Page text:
It Takes More Than Water to Keep Dry Cows Comfortable

Date of publication : 2/16/2009
Source : University of Minnesota Dairy Extension

"If your cows are dry, they should be turned out and given water." I heard that statement as a joke many years ago when I was just a kid on the home dairy farm. No doubt, cows need water during their dry period. It's one of their basic requirements. It's part of what is needed to keep them comfortable. Dry cows need 20-30 gallons of water per day. The water needs to be fresh, clean and free of contaminants. But, keeping dry cows comfortable involves much more than making sure they have adequate water. Dry cows must receive the same level of care as the milk producing cows. They must not be neglected.

It is important to recognize that during the transition from lactating to dry, and from the dry period to lactation, the dairy cow is under enormous stress both physically and metabolically. Dry cow facilities should be designed to maximize cow comfort, minimize stress and physical injuries during all seasons of the year. Good dry cow housing must keep cows clean, cool, dry and comfortable in order to reduce exposure of teat ends to environmental pathogens and control of environmental mastitis during the dry period. Allowing dry cows to be housed in areas of puddles and wet manure packs will increase the percent of udders infected at freshening.

Typical dry cow groups are:

  • 1. From dry off until 3 weeks before calving


  • 2. Prefresh cows from 3 weeks before calving until calving--Housing should allow for frequent observation and be convenient to the maternity area


  • 3. One dry cow group--Some producers have shortened the dry period, most commonly to 40-45 days. It is very important to balance the diet properly for all cows in the group. Keep track of due dates to be sure close-up cows especially are as comfortable as possible.

Overstocking can lead to problems in the dry period and early lactation when cows are still making the transition into lactation. Transition cows may not seek feed as aggressively or compete for stall space because they are recovering from calving and the physical challenges they are undergoing. If dry cows are housed using a bedded pack resting area, the space should be around 100 sq ft/cow. For dry cows in freestalls, allow me to restate the recommendations previously printed in the article entitled, Cow Comfort Affects Somatic Cell Counts. Nigel Cook, UW-Madison, recommended providing at least one stall per cow.

 

 

(inches)

Total length facing wall

120

Head to head platform

216

Rear of curb to brisket board

70-72

Stall width

54

Height of brisket board

4

Height of lower divider rail

11

Height below neck rail

50

Rear curb to neck rail

70-72*

*minus width of rear curb in sand stalls

 


The stall surface, with bedding, should be free of "potholes." Cows must be able to freely lunge either forward or to the side of the stall, otherwise cows may eventually stop using the stall.

In summer, heat stress during the period cows are dry can result in reduced calf birth weights, reduced milk production, lower IgG concentrations in colostrum and increased incidence of periparturient disorders. Research shows that simply shading dry cows during the summer increases production during the following lactation.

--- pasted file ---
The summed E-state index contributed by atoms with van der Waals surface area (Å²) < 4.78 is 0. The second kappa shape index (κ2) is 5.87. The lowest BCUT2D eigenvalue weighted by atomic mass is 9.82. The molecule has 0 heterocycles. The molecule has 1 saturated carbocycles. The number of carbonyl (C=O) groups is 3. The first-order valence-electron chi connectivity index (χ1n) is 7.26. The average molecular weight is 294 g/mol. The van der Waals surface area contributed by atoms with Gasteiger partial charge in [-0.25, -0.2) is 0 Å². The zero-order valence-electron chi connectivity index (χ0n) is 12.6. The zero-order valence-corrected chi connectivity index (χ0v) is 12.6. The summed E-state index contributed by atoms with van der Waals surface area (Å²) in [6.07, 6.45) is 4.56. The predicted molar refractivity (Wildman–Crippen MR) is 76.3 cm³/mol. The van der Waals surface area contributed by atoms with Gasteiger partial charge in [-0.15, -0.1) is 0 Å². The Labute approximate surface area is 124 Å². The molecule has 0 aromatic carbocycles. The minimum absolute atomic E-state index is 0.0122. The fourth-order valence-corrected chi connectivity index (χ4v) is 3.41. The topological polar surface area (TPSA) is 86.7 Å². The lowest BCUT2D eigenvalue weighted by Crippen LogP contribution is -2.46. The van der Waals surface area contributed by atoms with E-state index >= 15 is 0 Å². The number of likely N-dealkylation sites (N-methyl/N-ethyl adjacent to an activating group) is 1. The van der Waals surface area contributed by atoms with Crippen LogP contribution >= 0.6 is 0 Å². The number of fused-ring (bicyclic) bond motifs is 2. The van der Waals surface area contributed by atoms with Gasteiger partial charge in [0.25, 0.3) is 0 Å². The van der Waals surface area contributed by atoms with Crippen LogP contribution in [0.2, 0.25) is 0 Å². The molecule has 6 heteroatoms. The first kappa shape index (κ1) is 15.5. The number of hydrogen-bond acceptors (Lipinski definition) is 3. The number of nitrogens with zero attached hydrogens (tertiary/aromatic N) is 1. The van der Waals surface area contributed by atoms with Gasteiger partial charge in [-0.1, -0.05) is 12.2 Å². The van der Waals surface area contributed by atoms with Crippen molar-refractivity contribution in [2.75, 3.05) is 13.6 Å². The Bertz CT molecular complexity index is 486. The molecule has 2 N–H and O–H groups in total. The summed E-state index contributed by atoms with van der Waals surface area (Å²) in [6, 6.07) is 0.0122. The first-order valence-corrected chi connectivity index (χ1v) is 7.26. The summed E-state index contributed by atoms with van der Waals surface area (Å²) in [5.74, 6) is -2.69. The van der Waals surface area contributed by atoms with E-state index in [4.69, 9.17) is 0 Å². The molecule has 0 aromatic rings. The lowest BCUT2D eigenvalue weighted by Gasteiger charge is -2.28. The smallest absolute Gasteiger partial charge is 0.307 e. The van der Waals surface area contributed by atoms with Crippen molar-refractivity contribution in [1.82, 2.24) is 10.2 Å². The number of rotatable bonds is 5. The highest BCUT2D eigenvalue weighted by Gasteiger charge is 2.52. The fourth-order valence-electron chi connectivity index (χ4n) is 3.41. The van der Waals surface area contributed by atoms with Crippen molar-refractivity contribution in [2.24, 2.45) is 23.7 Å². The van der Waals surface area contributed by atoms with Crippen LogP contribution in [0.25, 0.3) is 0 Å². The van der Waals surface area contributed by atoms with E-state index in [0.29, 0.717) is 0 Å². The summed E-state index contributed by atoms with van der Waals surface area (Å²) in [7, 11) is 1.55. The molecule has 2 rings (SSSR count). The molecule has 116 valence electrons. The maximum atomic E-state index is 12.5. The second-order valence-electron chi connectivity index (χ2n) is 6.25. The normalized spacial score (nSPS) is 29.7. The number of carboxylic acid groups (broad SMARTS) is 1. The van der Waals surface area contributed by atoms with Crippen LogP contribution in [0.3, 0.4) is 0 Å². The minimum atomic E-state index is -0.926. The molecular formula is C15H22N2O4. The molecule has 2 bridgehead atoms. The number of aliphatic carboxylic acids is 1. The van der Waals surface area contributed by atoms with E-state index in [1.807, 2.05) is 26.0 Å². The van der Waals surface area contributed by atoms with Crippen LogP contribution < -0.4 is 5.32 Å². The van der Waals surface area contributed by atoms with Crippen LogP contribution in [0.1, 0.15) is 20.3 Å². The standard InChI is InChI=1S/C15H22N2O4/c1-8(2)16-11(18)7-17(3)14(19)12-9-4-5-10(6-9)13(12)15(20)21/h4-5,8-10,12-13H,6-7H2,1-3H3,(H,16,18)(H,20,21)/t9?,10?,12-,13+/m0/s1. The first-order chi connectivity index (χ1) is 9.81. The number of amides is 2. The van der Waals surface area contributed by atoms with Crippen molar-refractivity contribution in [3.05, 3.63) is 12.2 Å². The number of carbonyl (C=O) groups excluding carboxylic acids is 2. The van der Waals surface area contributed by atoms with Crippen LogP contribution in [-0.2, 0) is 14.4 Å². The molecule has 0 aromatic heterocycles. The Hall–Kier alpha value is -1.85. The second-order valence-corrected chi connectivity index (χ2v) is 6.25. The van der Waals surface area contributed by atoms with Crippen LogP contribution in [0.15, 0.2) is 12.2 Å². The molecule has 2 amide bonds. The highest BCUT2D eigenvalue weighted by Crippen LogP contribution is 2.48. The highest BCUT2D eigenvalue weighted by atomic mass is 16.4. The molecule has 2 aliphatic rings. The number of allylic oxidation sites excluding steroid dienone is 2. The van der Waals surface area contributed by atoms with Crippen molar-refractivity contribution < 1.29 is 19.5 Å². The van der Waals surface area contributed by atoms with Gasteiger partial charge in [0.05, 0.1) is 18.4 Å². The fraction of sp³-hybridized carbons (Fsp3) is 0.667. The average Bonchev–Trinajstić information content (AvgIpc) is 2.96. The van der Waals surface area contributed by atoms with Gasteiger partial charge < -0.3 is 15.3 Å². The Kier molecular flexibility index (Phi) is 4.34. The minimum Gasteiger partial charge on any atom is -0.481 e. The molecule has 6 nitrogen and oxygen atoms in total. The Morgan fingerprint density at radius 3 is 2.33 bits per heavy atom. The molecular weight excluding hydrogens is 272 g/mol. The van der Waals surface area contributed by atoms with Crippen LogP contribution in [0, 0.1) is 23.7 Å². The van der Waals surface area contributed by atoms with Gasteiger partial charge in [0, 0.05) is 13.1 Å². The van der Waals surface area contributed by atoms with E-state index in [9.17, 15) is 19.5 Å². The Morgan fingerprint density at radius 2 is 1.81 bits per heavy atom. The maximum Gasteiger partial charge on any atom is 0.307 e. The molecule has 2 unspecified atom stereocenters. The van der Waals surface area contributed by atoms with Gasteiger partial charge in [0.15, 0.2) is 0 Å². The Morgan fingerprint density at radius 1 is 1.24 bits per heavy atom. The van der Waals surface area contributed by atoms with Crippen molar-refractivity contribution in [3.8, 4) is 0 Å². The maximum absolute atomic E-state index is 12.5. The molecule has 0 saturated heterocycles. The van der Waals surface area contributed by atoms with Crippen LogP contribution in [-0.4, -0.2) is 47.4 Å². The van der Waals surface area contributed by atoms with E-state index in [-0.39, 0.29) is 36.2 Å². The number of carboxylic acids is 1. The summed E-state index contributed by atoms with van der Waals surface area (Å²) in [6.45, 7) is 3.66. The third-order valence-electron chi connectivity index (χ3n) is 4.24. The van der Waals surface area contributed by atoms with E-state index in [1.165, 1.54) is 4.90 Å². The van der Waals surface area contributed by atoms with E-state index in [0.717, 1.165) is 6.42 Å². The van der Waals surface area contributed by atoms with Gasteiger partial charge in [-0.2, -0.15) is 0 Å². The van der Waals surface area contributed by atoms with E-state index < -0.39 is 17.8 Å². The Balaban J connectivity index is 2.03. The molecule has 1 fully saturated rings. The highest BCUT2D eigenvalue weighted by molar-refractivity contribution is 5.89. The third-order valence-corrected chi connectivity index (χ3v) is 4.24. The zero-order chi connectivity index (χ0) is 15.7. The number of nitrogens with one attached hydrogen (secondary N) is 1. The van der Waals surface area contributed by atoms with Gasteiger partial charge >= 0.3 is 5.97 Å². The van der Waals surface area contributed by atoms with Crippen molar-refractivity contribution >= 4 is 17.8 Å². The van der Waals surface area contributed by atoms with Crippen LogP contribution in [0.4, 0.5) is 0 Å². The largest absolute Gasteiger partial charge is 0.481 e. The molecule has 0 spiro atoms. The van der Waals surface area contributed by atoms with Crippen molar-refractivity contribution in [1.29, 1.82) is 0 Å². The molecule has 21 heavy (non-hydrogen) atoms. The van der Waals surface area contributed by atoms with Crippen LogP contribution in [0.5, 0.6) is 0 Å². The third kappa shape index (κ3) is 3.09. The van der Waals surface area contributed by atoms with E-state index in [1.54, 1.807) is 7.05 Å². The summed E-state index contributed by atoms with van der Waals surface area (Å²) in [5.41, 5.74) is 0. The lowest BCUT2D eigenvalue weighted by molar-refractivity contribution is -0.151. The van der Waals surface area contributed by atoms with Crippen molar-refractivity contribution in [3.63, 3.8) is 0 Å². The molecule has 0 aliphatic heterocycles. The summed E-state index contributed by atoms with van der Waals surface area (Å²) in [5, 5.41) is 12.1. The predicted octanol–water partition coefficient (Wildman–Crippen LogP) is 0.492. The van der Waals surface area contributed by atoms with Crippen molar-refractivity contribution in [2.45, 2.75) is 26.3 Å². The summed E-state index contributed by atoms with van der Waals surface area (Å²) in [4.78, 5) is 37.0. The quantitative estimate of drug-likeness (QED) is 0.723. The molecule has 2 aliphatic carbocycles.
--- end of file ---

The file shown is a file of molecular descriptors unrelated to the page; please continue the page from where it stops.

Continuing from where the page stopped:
In addition to stall size, a key feature of comfort to the cow is bedding. Straw, sawdust, sand or shredded newspaper can all work well. Keeping stalls well-bedded maximizes moisture absorption, adds resilience, makes stalls comfortable, increases usage and reduces potential for injury.

The housing's ventilation system should prevent high humidity in winter and heat build-up in summer. S igns of inadequate air flow include: air that smells of ammonia, presence of cobwebs, excessive coughing, nasal discharge or open-mouthed breathing by the cows. In hot weather, cows prefer stalls with good air movement. If air movement is inadequate, cows may lie elsewhere, most often on a wet surface in an effort to increase the rate of heat dissipation from their bodies.

All walking surfaces should be skid-resistant to reduce injuries, and increase mobility to feed, water and resting areas. All concrete should be grooved to make it less slippery. Be sure to smooth off any rough or sharp surfaces to prevent hoof injury.

Adequate exercise is essential for maintaining cow muscle tone and normal body functions as well as reducing the possibility of displaced abomasums. Non-exercised cows have a higher incidence of calving related problems, mastitis and leg problems. Dry cows need to get off concrete. Provide a dry lot environment with reduced bacterial populations. There needs to be adequate trees or portable shade. The lot should be well drained. Fence off all ponds, streams, swampy areas and ditches.

Feed dry cows separately from the rest of the herd. They do not compete well for feed bunk space, which would limit their intake at this critical stage and increase their risk of metabolic disorders. Dry cow feed bunk spacing needs:

  • Self feeder - 6"/cow
  • Mixed ration - 27"/cow
  • Once-a-day feeding - 30"/cow

In conclusion, the management of dry cows needs as much planning and attention as that of milking cows. Proper dry cow management provides the foundation for a successful lactation.

 

By Neil Broadwater, Regional Extension Educator-Dairy
Dairy Connection Articles - University of Minnesota Dairy Extension

 
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